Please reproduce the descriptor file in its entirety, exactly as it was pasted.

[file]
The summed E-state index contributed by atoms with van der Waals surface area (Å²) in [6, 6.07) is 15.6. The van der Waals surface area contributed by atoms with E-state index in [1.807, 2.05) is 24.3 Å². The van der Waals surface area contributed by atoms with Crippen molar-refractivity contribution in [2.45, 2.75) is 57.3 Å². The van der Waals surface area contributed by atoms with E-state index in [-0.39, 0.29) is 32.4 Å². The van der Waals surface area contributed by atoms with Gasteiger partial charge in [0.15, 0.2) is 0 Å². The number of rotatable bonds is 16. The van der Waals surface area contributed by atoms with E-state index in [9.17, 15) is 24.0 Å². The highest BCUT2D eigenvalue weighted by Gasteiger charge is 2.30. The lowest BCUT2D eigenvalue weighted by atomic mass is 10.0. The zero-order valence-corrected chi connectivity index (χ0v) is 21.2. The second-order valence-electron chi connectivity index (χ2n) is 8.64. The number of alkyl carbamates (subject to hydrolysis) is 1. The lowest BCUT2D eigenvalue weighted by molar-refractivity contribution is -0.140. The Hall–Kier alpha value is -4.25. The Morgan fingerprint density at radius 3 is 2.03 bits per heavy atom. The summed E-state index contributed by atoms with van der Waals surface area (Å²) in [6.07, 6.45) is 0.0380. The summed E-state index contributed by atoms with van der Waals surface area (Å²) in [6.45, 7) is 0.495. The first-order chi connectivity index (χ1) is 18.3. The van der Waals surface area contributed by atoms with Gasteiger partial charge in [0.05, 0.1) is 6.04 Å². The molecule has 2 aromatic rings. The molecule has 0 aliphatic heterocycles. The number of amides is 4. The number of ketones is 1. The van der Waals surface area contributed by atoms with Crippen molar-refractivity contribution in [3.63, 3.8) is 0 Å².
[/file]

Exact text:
The summed E-state index contributed by atoms with van der Waals surface area (Å²) in [6, 6.07) is 15.6. The van der Waals surface area contributed by atoms with E-state index in [1.807, 2.05) is 24.3 Å². The van der Waals surface area contributed by atoms with Crippen molar-refractivity contribution in [2.45, 2.75) is 57.3 Å². The van der Waals surface area contributed by atoms with E-state index in [-0.39, 0.29) is 32.4 Å². The van der Waals surface area contributed by atoms with Gasteiger partial charge in [0.15, 0.2) is 0 Å². The number of rotatable bonds is 16. The van der Waals surface area contributed by atoms with E-state index in [9.17, 15) is 24.0 Å². The highest BCUT2D eigenvalue weighted by Gasteiger charge is 2.30. The lowest BCUT2D eigenvalue weighted by atomic mass is 10.0. The zero-order valence-corrected chi connectivity index (χ0v) is 21.2. The second-order valence-electron chi connectivity index (χ2n) is 8.64. The number of alkyl carbamates (subject to hydrolysis) is 1. The lowest BCUT2D eigenvalue weighted by molar-refractivity contribution is -0.140. The Hall–Kier alpha value is -4.25. The Morgan fingerprint density at radius 3 is 2.03 bits per heavy atom. The summed E-state index contributed by atoms with van der Waals surface area (Å²) in [6.07, 6.45) is 0.0380. The summed E-state index contributed by atoms with van der Waals surface area (Å²) in [6.45, 7) is 0.495. The first-order chi connectivity index (χ1) is 18.3. The van der Waals surface area contributed by atoms with Gasteiger partial charge in [0.05, 0.1) is 6.04 Å². The molecule has 2 aromatic rings. The molecule has 0 aliphatic heterocycles. The number of amides is 4. The number of ketones is 1. The van der Waals surface area contributed by atoms with Crippen molar-refractivity contribution in [3.63, 3.8) is 0 Å².